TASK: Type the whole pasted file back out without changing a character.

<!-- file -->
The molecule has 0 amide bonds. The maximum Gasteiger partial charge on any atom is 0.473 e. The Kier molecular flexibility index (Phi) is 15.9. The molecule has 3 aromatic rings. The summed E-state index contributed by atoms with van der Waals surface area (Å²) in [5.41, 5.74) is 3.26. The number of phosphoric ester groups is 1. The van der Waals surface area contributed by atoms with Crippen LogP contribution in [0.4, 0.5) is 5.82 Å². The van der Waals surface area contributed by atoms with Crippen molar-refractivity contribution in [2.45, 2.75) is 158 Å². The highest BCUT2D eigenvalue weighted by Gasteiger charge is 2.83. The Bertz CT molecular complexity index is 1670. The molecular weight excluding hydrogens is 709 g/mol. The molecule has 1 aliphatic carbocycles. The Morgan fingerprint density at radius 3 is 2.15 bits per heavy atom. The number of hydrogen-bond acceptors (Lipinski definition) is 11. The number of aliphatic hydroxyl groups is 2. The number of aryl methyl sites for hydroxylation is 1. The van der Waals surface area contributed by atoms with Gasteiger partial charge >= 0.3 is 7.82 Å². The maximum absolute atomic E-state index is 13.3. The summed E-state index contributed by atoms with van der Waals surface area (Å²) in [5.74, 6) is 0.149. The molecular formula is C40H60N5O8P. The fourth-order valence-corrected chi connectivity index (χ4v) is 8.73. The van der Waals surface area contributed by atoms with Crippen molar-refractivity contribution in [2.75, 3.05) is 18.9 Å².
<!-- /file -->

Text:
The molecule has 0 amide bonds. The maximum Gasteiger partial charge on any atom is 0.473 e. The Kier molecular flexibility index (Phi) is 15.9. The molecule has 3 aromatic rings. The summed E-state index contributed by atoms with van der Waals surface area (Å²) in [5.41, 5.74) is 3.26. The number of phosphoric ester groups is 1. The van der Waals surface area contributed by atoms with Crippen LogP contribution in [0.4, 0.5) is 5.82 Å². The van der Waals surface area contributed by atoms with Crippen molar-refractivity contribution in [2.45, 2.75) is 158 Å². The highest BCUT2D eigenvalue weighted by Gasteiger charge is 2.83. The Bertz CT molecular complexity index is 1670. The molecular weight excluding hydrogens is 709 g/mol. The molecule has 1 aliphatic carbocycles. The Morgan fingerprint density at radius 3 is 2.15 bits per heavy atom. The number of hydrogen-bond acceptors (Lipinski definition) is 11. The number of aliphatic hydroxyl groups is 2. The number of aryl methyl sites for hydroxylation is 1. The van der Waals surface area contributed by atoms with Gasteiger partial charge >= 0.3 is 7.82 Å². The maximum absolute atomic E-state index is 13.3. The summed E-state index contributed by atoms with van der Waals surface area (Å²) in [5.74, 6) is 0.149. The molecular formula is C40H60N5O8P. The fourth-order valence-corrected chi connectivity index (χ4v) is 8.73. The van der Waals surface area contributed by atoms with Crippen molar-refractivity contribution in [2.75, 3.05) is 18.9 Å².